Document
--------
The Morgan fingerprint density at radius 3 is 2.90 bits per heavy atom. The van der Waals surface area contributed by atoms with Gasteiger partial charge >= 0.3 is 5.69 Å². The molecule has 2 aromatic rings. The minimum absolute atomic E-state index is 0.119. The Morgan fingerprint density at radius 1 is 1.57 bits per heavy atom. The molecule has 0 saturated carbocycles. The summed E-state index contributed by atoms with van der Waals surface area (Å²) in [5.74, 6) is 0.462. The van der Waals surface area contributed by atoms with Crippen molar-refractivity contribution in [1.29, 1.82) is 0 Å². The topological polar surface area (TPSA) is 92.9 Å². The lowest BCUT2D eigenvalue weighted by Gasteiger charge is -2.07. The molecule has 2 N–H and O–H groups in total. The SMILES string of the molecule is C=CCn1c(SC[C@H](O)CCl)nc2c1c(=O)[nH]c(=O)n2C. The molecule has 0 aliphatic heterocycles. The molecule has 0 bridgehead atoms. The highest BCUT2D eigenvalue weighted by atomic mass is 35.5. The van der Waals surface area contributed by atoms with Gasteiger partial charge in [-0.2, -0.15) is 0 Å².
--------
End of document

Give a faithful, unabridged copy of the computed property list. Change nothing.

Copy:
The Morgan fingerprint density at radius 3 is 2.90 bits per heavy atom. The van der Waals surface area contributed by atoms with Gasteiger partial charge >= 0.3 is 5.69 Å². The molecule has 2 aromatic rings. The minimum absolute atomic E-state index is 0.119. The Morgan fingerprint density at radius 1 is 1.57 bits per heavy atom. The molecule has 0 saturated carbocycles. The summed E-state index contributed by atoms with van der Waals surface area (Å²) in [5.74, 6) is 0.462. The van der Waals surface area contributed by atoms with Crippen molar-refractivity contribution in [1.29, 1.82) is 0 Å². The topological polar surface area (TPSA) is 92.9 Å². The lowest BCUT2D eigenvalue weighted by Gasteiger charge is -2.07. The molecule has 2 N–H and O–H groups in total. The SMILES string of the molecule is C=CCn1c(SC[C@H](O)CCl)nc2c1c(=O)[nH]c(=O)n2C. The molecule has 0 aliphatic heterocycles. The molecule has 0 bridgehead atoms. The highest BCUT2D eigenvalue weighted by atomic mass is 35.5. The van der Waals surface area contributed by atoms with Gasteiger partial charge in [-0.2, -0.15) is 0 Å².